Rather than use traditional high-level synthesis tools to generate hardware, contributors Timothy Callahan and John Wawrzynek, at the University of California, Berkeley, opt for automatic software compilation of specific hardware functions.
In the commercial world, vendors and developers alike are being cautious in their strategies for generating software-development tools and OSes for configurable-processor designs. Most efforts use open-source tools such as the GNU tool chain. That's the tactic Altera takes, for example, in its Excalibur line. To sidestep the issue of OS support, most reconfigurable-processor efforts depend on the availability of hard- or soft-core implementations of standard processors such as the ARM or MIPS architectures, which already have OS and tool support.
Two useful options here are Linux or the more recent open-source eCOS operating system supported by Red Hat Inc., said Kim Knuttila, vice president of engineering services at Red Hat (Durham, N.C.). "Both alternatives allow some customization: Linux by allowing components to be removed, and eCOS [by letting] the developer start with a bare-bones real-time kernel and build up in a very fine-grained way to get the features the architecture requires," Knuttila said.
However, Palem of Georgia Tech pointed out that something more dynamic and flexible will be needed as configurable-processor alternatives begin to catch on. Companies are assuming developers will not want the degree of customization that will be possible with this technology, he said. But the market dynamics are not on their side. "We will need some better methods for creating the companion tools and operating systems to go with the customizable variations that will be possible," said Palem.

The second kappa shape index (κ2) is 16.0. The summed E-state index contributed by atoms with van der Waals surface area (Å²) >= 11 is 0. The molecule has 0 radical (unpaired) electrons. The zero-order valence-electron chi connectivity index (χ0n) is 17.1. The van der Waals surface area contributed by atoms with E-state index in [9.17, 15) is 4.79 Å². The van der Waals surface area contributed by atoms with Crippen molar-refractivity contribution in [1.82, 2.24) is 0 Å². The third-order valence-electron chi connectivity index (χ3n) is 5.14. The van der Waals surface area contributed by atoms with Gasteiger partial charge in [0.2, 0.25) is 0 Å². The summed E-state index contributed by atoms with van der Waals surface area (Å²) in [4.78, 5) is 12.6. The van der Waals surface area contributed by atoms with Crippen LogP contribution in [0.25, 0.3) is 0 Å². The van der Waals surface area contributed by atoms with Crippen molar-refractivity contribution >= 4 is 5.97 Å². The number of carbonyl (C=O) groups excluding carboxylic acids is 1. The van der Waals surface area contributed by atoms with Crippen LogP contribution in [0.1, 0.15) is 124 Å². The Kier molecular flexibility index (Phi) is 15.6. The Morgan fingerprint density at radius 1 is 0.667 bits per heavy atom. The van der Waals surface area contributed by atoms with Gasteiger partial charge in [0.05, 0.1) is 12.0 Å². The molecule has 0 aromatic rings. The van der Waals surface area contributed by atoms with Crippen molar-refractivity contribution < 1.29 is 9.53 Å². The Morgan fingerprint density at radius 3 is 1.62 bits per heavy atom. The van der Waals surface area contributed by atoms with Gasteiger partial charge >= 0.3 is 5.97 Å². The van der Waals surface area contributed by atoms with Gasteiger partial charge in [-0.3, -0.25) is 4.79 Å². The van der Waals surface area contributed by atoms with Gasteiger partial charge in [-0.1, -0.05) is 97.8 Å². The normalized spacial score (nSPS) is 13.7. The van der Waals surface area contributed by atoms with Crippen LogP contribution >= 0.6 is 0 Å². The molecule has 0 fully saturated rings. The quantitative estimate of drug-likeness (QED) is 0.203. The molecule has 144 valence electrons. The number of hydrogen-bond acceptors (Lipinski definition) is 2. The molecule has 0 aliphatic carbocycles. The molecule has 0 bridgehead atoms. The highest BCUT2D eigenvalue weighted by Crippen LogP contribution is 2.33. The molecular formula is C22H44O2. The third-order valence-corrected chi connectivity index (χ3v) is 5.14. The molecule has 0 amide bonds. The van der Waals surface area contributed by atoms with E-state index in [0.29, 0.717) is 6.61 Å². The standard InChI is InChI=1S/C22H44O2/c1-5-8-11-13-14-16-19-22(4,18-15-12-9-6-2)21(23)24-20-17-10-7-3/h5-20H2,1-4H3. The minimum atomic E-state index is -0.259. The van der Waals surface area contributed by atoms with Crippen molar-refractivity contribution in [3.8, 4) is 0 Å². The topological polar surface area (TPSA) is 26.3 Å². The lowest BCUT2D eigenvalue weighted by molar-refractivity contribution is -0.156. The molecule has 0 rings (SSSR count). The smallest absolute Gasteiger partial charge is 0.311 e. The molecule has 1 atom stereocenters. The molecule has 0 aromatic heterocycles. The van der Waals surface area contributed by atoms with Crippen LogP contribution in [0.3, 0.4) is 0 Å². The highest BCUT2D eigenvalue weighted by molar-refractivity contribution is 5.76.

Researchers have come up with a variety of ways to get there, he said. One approach, detailed here by University of Michigan researchers Shighe Wang and Kang Shin, uses finite state machine techniques to build embedded software by selecting-and then connecting as needed-components in an asset library, specifying their behaviors and mapping them to an execution platform.
And Jurgen Teich and Ralph Weper of the University of Paderborn, Germany, have created a joined architecture/compiler environment that can generate implementations of architecture-specific instruction-set processors automatically; the instruction-set simulators and corresponding compilers use abstract state machine methodology.
"If the diverse consumer-oriented markets now emerging are any indication, developers may be asking for completely reconfigurable processor alternatives-and the software tools and OSes to support them-more quickly than we expect," said Palem. "We had better be ready."